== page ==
After your payment has been received, the entry should be dropped from your report promptly. You need to give AMCOL a month to update the bureaus before following up.

Get a Free Copy of Your Credit Report

3. Work with a Credit Repair Company

If you’re dealing with a single collections entry, getting it removed from your credit report might be simpler than you thought.

But if your credit issues are more challenging to face, a credit repair service could be well worth considering.

These companies work on your behalf, confronting debt collectors about FDCPA violations, disputing claims, and negotiating settlements.

They can also help you with recovering from identity fraud, bankruptcy, judgments, and other more complex credit problems.

If you’re looking to give your score a jolt, a company like Sky Blue can be just what you need.

They’ll handle every step of dealing with AMCOL, so you don’t have to.

If you’re ready to say goodbye to debt collectors and see your credit score improve, get started with the strategies above today.

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How Does AMCOL Systems Work?

It’s important to understand how the debt collection process works in order to get an entry off your report.

When you fall behind on medical bills, they could be turned over to AMCOL Systems.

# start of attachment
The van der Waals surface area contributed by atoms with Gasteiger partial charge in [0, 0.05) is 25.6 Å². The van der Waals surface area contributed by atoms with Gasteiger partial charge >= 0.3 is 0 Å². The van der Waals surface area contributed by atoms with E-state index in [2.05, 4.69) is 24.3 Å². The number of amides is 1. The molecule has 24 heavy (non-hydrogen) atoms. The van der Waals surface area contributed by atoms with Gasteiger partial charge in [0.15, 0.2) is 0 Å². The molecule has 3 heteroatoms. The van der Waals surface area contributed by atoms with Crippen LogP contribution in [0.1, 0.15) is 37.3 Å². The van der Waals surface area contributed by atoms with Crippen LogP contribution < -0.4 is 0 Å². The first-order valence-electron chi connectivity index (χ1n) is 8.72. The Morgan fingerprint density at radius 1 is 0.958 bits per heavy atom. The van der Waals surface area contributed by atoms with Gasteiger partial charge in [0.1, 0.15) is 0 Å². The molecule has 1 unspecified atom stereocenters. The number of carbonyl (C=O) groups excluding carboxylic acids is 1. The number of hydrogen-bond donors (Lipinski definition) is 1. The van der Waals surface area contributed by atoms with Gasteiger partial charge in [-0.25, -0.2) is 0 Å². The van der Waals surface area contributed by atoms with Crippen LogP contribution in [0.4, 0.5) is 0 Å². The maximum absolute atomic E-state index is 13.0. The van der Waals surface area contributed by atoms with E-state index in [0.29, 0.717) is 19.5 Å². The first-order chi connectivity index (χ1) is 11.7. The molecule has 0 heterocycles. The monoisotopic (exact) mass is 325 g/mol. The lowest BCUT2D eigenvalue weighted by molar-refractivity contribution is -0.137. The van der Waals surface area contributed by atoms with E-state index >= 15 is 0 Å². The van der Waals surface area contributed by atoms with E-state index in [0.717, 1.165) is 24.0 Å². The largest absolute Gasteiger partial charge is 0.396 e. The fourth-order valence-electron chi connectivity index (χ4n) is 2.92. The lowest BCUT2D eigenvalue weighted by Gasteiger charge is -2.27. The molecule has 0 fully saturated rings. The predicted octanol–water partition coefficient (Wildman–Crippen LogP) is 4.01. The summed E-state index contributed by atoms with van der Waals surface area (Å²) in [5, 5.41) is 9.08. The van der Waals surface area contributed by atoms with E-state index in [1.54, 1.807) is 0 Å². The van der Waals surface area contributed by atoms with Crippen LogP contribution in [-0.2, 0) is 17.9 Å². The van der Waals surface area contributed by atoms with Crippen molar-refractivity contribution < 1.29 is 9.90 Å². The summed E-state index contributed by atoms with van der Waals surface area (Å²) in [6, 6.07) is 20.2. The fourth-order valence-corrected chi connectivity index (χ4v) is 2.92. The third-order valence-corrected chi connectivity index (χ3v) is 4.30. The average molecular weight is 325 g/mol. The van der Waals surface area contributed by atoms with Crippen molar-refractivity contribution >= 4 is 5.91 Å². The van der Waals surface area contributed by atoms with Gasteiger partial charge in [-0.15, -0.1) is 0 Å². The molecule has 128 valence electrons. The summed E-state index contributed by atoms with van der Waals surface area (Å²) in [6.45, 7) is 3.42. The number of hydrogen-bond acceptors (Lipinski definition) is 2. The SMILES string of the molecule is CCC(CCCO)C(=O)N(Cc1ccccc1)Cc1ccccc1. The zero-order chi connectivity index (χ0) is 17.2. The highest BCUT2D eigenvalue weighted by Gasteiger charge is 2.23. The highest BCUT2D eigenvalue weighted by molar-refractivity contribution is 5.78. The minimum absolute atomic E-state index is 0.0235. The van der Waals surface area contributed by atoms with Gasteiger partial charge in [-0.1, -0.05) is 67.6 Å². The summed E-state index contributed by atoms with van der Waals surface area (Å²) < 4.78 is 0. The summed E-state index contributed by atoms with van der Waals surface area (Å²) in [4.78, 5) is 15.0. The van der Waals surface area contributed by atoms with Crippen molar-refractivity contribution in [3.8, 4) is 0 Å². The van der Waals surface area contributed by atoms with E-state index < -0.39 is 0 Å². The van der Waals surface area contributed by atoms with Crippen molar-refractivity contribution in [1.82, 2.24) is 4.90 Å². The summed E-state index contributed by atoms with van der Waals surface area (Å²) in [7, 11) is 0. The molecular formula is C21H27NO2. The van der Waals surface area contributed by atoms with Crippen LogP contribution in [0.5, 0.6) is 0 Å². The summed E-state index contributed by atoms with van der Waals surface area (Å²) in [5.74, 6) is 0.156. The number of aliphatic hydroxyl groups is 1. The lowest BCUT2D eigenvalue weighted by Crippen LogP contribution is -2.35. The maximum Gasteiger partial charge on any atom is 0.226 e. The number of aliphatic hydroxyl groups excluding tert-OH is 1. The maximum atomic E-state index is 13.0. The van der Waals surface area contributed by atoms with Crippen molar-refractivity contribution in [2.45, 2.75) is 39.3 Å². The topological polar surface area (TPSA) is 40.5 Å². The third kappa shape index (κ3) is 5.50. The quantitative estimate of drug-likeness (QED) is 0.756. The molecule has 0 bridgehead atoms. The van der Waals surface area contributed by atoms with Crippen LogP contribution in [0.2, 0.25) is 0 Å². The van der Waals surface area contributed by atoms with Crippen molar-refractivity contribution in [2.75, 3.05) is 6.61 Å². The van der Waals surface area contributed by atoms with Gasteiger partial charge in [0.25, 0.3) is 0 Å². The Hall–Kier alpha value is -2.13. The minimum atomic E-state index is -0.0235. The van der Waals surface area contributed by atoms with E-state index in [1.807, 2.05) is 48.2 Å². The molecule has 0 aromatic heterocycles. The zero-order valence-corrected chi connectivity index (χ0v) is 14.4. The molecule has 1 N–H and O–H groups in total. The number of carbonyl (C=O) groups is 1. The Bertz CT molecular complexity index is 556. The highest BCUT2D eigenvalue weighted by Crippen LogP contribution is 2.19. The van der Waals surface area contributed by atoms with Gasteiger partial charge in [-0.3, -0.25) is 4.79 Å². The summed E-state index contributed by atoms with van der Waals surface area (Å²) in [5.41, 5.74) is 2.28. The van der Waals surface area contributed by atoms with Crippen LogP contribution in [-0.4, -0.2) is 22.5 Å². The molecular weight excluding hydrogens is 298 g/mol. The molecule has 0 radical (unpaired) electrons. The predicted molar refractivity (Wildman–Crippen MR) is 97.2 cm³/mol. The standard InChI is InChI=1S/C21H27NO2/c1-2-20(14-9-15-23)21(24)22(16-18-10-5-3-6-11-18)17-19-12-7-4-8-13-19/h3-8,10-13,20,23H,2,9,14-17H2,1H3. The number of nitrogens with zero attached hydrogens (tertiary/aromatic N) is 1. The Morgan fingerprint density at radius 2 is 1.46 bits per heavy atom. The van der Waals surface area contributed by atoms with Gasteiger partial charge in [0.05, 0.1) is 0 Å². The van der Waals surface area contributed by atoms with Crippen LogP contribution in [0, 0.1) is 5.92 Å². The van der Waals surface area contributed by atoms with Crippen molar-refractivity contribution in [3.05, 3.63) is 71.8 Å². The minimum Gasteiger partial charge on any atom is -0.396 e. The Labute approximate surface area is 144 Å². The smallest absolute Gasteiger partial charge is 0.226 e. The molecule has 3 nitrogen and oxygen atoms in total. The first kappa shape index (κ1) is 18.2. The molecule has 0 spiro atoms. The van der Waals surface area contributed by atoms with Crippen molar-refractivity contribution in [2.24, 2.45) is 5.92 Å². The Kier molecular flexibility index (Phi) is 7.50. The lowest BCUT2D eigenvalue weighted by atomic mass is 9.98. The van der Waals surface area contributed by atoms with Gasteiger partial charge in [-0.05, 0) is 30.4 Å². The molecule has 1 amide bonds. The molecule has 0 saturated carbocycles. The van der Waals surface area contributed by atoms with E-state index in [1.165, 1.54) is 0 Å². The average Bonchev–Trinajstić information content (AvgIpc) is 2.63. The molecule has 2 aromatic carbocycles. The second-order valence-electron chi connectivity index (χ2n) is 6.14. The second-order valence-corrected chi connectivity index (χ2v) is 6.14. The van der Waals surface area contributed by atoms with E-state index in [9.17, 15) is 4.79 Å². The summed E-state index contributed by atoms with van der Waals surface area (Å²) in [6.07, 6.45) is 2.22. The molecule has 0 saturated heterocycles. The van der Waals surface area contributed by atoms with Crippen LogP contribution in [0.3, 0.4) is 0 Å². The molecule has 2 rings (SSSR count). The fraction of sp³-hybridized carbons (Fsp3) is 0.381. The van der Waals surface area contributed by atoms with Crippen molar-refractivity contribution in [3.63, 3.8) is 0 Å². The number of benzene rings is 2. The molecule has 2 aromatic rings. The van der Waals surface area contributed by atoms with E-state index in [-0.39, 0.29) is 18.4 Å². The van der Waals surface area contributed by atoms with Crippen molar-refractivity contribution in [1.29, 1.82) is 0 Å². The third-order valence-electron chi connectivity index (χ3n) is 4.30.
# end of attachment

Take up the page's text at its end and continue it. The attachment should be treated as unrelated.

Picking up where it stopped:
Third-party debt collectors like AMCOL are hired by medical providers to pursue outstanding payments from consumers.

Once debt reaches collections, it is reported to the three major credit bureaus, resulting in a negative entry on your report.

A collections entry hurts your payment history, the biggest factor influencing your credit score.

Collections entries remain on your credit report for 7 years, longer than hard credit inquiries and some other negative items.

Even if you pay the debt collector the total amount you owe, it will still hurt your score, unless you use one of the tips below.

Dealing with AMCOL Systems

AMCOL Systems has been the target of hundreds of complaints from consumers.

You can always look to the Better Business Bureau and the Consumer Financial Protection Bureau to get an idea of consumers’ experiences with a debt collector.

Between the two bureaus, AMCOL Systems has received complaints about:

  • Reporting issues
  • Failing to respond to debt validation requests
  • Harassing collection attempts

You are protected from the grievances above, thanks to the Fair Debt Collection Practices Act.

The FDCPA is made to safeguard you from unethical collections efforts and reporting errors.

Among other things, it limits the hours during which debt collectors can call you and prohibits them from divulging your information to other people.

Another important advantage of the FDCPA to be aware of is that it allows you to choose how to communicate with AMCOL.

We recommend that you always correspond with debt collectors by mail instead of over the phone. That way, you’ll have clear documentation of all of your conversations.